19 Jun Demand is coming back to the Brisbane property market
Written by Michelle Hele (Originally published on realestate.com.au) Feature Image: realestate.com.au
A SEARCH for affordability is driving buyers back to the Brisbane property market with a leading economist labelling the Australian property market as “bullet proof’’.
Speaking ahead of the release of the latest REA Group Property Demand Index, chief economist Nerida Conisbee said despite some data showing a drop in median house prices in some capital cities, demand had rebounded to hit a record national peak.
Ms Conisbee said the Australian residential market felt almost bulletproof at the moment.
“Continued increases in demand (are) setting us up for even more price growth in our major cities, despite the constant speculation based on median price figures that the market is set to collapse,’’ she said.
Ms Conisbee said the index showed that the Gold Coast’s run as Queensland’s “wonder child” appeared to be on the wane, but buyers were heading back to Brisbane.
Demand in Queensland for houses had increased 14.8 per cent compared with the same time last year and 18.8 per cnet for units.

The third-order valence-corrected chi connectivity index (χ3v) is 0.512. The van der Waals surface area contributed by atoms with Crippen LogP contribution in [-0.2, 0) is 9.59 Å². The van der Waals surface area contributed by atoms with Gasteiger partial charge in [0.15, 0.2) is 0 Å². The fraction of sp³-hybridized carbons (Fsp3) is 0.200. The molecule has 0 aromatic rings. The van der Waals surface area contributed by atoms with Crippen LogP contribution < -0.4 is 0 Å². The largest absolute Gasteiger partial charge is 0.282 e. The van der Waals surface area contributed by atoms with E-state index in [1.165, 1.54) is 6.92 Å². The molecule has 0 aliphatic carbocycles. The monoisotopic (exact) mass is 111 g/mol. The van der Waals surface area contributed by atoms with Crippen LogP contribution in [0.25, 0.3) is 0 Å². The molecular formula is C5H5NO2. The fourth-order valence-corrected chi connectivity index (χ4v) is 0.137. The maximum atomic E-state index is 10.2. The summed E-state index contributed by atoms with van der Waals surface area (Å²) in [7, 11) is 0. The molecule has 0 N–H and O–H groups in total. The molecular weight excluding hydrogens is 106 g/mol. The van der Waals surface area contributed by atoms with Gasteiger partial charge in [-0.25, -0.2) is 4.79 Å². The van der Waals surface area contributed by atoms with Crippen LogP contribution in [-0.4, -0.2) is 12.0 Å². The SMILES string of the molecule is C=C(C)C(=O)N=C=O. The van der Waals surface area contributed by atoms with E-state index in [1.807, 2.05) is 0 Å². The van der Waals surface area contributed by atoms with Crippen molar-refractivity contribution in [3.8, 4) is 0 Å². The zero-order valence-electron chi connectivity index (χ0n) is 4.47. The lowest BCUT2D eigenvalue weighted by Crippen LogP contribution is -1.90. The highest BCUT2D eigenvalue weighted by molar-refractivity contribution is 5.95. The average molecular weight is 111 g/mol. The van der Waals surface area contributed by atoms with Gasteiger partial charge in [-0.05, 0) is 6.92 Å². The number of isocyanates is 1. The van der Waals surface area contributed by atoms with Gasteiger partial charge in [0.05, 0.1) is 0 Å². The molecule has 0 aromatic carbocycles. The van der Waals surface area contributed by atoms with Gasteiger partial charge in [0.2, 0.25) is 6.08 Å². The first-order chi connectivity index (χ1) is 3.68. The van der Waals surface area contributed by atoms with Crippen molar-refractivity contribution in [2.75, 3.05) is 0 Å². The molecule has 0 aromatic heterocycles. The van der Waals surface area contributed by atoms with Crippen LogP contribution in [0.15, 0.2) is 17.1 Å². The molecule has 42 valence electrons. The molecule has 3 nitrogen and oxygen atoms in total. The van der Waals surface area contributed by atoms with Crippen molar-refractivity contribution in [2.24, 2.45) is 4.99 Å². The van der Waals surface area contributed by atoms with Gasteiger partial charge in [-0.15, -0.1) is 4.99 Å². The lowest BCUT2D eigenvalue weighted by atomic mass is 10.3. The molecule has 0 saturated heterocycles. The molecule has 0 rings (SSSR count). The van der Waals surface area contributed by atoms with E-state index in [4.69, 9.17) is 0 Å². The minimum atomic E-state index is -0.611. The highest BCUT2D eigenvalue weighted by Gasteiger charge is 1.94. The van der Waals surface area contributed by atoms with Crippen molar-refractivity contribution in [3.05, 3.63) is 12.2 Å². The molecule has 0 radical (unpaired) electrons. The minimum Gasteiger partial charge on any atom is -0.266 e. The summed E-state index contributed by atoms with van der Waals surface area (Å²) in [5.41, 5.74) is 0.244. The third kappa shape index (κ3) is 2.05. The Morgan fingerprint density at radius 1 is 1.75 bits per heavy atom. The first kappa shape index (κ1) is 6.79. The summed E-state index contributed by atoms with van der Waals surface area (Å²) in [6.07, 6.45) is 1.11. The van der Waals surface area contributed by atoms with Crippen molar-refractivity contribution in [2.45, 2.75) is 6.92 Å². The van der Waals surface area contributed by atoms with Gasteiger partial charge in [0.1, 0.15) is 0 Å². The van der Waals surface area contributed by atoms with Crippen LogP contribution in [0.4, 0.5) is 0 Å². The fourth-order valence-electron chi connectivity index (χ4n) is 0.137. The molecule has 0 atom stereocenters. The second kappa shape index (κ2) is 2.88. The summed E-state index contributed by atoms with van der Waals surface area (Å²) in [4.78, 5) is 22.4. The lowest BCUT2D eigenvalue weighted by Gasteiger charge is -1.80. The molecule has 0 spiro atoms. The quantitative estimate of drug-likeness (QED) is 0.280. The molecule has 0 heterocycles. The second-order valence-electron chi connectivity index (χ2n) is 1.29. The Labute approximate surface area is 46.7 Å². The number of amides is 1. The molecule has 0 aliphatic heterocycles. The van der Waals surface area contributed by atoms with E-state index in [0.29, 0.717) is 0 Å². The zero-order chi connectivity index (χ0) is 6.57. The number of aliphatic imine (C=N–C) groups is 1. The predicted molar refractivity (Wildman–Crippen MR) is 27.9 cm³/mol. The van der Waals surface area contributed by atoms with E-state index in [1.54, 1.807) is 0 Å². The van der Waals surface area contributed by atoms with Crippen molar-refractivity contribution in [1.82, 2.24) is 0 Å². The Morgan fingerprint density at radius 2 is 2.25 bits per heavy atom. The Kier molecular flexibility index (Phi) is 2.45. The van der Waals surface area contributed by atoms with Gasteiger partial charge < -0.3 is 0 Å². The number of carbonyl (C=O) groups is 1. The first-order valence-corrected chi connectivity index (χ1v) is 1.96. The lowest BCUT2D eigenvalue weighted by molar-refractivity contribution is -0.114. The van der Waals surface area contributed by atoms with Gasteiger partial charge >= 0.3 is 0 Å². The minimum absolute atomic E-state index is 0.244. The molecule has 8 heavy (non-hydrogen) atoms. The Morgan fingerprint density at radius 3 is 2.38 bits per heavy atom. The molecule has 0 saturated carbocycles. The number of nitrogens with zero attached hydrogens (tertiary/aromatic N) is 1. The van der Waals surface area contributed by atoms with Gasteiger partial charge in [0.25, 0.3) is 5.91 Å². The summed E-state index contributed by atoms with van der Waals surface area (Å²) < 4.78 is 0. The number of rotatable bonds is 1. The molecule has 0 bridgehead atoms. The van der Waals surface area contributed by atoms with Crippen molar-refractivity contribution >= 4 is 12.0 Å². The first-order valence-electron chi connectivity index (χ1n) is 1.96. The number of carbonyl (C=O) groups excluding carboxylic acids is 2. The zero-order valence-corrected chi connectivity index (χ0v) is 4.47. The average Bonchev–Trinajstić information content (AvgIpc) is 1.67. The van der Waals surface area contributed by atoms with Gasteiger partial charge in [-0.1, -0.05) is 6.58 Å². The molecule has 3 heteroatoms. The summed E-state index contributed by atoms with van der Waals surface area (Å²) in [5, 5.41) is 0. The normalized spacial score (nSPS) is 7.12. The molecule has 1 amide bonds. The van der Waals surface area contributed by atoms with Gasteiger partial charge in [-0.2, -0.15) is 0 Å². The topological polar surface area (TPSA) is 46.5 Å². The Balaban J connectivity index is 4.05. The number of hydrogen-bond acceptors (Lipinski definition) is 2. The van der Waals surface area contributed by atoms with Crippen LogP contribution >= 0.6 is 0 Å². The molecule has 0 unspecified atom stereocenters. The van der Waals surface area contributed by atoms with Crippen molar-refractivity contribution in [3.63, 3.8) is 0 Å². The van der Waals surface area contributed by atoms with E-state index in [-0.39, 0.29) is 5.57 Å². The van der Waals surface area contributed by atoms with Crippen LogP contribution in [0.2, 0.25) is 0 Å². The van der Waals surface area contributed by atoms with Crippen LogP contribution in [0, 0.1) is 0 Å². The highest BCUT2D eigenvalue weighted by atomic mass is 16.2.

“Although the (Gold Coast’s) suburbs generally dominate the most popular suburbs, the pendulum appears to be swinging back to Brisbane. Buyers are looking for affordability and big blocks in the outer suburbs, and in the inner city, more expensive suburbs also feature,’’ she said.
The index revealed Brisbane’s most in demand suburb was Holland Park. The second most in demand was much further afield, Armstrong Creek, near Dayboro.
Nerida Conisbee has described Australia’s property market as “bullet proof’’.
Brisbane agent, Mikki Finlay who has returned to her boutique agency Premium Residential said the housing market was buoyant at the moment with some “more than significant’’ sales being achieved.
“However the unit market is suffering with the unprecedented and continuing release of over 35,000 new apartments in Brisbane; as a result we have seen existing units take some rather hefty reductions in price in an attempt to achieve a sale.
“I believe the premium market is tracking very well and I would expect this trend to continue throughout 2017,’’ she said.
Ms Conisbee said a lack of supply was helping drive demand across capital cities.
Her comments about supply were echoed by Ray White CEO Tony Warland this week who said reduced supply was behind price growth and quicker sales.